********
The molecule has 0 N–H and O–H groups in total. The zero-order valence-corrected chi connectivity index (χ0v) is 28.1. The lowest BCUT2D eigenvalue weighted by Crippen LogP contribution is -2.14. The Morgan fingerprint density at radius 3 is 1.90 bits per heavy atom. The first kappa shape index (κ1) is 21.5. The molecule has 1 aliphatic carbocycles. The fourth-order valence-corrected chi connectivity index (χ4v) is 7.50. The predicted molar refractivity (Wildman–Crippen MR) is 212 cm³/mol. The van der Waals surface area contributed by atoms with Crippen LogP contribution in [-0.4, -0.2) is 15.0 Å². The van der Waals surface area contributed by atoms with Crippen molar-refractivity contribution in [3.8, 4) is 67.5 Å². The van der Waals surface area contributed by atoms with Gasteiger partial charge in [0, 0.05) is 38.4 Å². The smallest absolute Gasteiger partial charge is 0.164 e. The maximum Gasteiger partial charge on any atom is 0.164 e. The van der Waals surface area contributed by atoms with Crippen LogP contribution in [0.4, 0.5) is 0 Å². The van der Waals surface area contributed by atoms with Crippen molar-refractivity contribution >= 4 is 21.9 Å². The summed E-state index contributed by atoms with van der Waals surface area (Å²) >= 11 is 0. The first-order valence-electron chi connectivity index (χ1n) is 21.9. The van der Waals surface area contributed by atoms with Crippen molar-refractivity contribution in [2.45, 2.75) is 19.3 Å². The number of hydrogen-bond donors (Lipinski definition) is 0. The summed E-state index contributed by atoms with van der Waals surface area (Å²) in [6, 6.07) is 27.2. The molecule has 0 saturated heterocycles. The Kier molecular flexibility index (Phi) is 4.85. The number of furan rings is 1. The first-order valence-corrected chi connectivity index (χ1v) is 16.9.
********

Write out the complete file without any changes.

The molecule has 0 N–H and O–H groups in total. The zero-order valence-corrected chi connectivity index (χ0v) is 28.1. The lowest BCUT2D eigenvalue weighted by Crippen LogP contribution is -2.14. The Morgan fingerprint density at radius 3 is 1.90 bits per heavy atom. The first kappa shape index (κ1) is 21.5. The molecule has 1 aliphatic carbocycles. The fourth-order valence-corrected chi connectivity index (χ4v) is 7.50. The predicted molar refractivity (Wildman–Crippen MR) is 212 cm³/mol. The van der Waals surface area contributed by atoms with Crippen LogP contribution in [-0.4, -0.2) is 15.0 Å². The van der Waals surface area contributed by atoms with Crippen molar-refractivity contribution in [3.8, 4) is 67.5 Å². The van der Waals surface area contributed by atoms with Gasteiger partial charge in [0, 0.05) is 38.4 Å². The smallest absolute Gasteiger partial charge is 0.164 e. The maximum Gasteiger partial charge on any atom is 0.164 e. The van der Waals surface area contributed by atoms with Crippen LogP contribution in [0.4, 0.5) is 0 Å². The van der Waals surface area contributed by atoms with Crippen molar-refractivity contribution >= 4 is 21.9 Å². The summed E-state index contributed by atoms with van der Waals surface area (Å²) >= 11 is 0. The first-order valence-electron chi connectivity index (χ1n) is 21.9. The van der Waals surface area contributed by atoms with Crippen molar-refractivity contribution in [2.45, 2.75) is 19.3 Å². The number of hydrogen-bond donors (Lipinski definition) is 0. The summed E-state index contributed by atoms with van der Waals surface area (Å²) in [6, 6.07) is 27.2. The molecule has 0 saturated heterocycles. The Kier molecular flexibility index (Phi) is 4.85. The number of furan rings is 1. The first-order valence-corrected chi connectivity index (χ1v) is 16.9.